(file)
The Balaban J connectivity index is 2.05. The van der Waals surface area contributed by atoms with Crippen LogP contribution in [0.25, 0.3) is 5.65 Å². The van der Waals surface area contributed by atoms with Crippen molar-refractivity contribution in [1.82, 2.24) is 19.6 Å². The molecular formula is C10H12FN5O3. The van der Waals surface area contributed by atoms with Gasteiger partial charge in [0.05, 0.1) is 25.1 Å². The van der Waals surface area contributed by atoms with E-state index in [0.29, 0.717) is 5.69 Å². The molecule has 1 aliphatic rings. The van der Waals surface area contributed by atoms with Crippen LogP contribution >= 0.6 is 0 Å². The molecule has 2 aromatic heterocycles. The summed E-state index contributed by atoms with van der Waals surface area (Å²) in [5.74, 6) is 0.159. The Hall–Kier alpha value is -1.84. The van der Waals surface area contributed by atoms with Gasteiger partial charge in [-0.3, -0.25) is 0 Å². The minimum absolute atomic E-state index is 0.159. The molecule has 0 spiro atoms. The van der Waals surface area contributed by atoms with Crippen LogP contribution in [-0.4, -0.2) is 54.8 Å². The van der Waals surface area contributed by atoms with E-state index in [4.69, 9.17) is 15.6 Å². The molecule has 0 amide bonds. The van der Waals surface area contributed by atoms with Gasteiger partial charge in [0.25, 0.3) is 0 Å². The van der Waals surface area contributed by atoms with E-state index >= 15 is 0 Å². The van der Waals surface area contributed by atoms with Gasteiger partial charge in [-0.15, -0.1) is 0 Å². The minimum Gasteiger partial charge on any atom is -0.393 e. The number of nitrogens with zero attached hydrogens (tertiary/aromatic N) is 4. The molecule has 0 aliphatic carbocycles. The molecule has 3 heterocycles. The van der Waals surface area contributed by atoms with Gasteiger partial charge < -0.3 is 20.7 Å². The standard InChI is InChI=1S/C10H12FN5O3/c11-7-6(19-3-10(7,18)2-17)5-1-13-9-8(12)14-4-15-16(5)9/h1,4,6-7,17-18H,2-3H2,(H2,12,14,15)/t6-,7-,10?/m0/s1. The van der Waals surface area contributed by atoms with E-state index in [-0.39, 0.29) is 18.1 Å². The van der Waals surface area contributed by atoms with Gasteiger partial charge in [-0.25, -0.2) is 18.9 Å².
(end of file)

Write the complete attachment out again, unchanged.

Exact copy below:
The Balaban J connectivity index is 2.05. The van der Waals surface area contributed by atoms with Crippen LogP contribution in [0.25, 0.3) is 5.65 Å². The van der Waals surface area contributed by atoms with Crippen molar-refractivity contribution in [1.82, 2.24) is 19.6 Å². The molecular formula is C10H12FN5O3. The van der Waals surface area contributed by atoms with Gasteiger partial charge in [0.05, 0.1) is 25.1 Å². The van der Waals surface area contributed by atoms with E-state index in [0.29, 0.717) is 5.69 Å². The molecule has 1 aliphatic rings. The van der Waals surface area contributed by atoms with Crippen LogP contribution >= 0.6 is 0 Å². The molecule has 2 aromatic heterocycles. The summed E-state index contributed by atoms with van der Waals surface area (Å²) in [5.74, 6) is 0.159. The Hall–Kier alpha value is -1.84. The van der Waals surface area contributed by atoms with Gasteiger partial charge in [-0.3, -0.25) is 0 Å². The minimum absolute atomic E-state index is 0.159. The molecule has 0 spiro atoms. The van der Waals surface area contributed by atoms with Crippen LogP contribution in [-0.4, -0.2) is 54.8 Å². The van der Waals surface area contributed by atoms with E-state index in [4.69, 9.17) is 15.6 Å². The molecule has 0 amide bonds. The van der Waals surface area contributed by atoms with Gasteiger partial charge in [0.25, 0.3) is 0 Å². The van der Waals surface area contributed by atoms with E-state index >= 15 is 0 Å². The van der Waals surface area contributed by atoms with Gasteiger partial charge in [-0.15, -0.1) is 0 Å². The minimum Gasteiger partial charge on any atom is -0.393 e. The number of nitrogens with zero attached hydrogens (tertiary/aromatic N) is 4. The molecule has 0 aliphatic carbocycles. The molecule has 3 heterocycles. The van der Waals surface area contributed by atoms with Gasteiger partial charge < -0.3 is 20.7 Å². The standard InChI is InChI=1S/C10H12FN5O3/c11-7-6(19-3-10(7,18)2-17)5-1-13-9-8(12)14-4-15-16(5)9/h1,4,6-7,17-18H,2-3H2,(H2,12,14,15)/t6-,7-,10?/m0/s1. The van der Waals surface area contributed by atoms with E-state index in [-0.39, 0.29) is 18.1 Å². The van der Waals surface area contributed by atoms with Gasteiger partial charge in [-0.25, -0.2) is 18.9 Å².